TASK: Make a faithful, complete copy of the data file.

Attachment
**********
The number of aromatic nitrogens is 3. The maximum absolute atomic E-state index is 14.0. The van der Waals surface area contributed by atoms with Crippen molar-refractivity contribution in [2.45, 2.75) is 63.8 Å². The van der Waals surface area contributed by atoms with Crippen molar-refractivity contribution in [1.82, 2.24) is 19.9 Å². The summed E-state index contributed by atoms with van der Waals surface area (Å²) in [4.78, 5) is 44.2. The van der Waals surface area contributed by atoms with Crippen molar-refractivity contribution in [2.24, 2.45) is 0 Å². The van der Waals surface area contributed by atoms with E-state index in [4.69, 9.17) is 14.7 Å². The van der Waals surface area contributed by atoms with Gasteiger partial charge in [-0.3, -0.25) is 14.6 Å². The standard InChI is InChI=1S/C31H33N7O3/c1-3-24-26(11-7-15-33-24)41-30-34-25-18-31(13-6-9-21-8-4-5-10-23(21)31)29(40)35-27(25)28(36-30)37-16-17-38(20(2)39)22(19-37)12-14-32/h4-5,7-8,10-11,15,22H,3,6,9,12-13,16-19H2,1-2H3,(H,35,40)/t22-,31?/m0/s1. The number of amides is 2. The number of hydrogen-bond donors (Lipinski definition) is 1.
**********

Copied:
The number of aromatic nitrogens is 3. The maximum absolute atomic E-state index is 14.0. The van der Waals surface area contributed by atoms with Crippen molar-refractivity contribution in [2.45, 2.75) is 63.8 Å². The van der Waals surface area contributed by atoms with Crippen molar-refractivity contribution in [1.82, 2.24) is 19.9 Å². The summed E-state index contributed by atoms with van der Waals surface area (Å²) in [4.78, 5) is 44.2. The van der Waals surface area contributed by atoms with Crippen molar-refractivity contribution in [2.24, 2.45) is 0 Å². The van der Waals surface area contributed by atoms with E-state index in [4.69, 9.17) is 14.7 Å². The van der Waals surface area contributed by atoms with Gasteiger partial charge in [-0.3, -0.25) is 14.6 Å². The standard InChI is InChI=1S/C31H33N7O3/c1-3-24-26(11-7-15-33-24)41-30-34-25-18-31(13-6-9-21-8-4-5-10-23(21)31)29(40)35-27(25)28(36-30)37-16-17-38(20(2)39)22(19-37)12-14-32/h4-5,7-8,10-11,15,22H,3,6,9,12-13,16-19H2,1-2H3,(H,35,40)/t22-,31?/m0/s1. The number of amides is 2. The number of hydrogen-bond donors (Lipinski definition) is 1.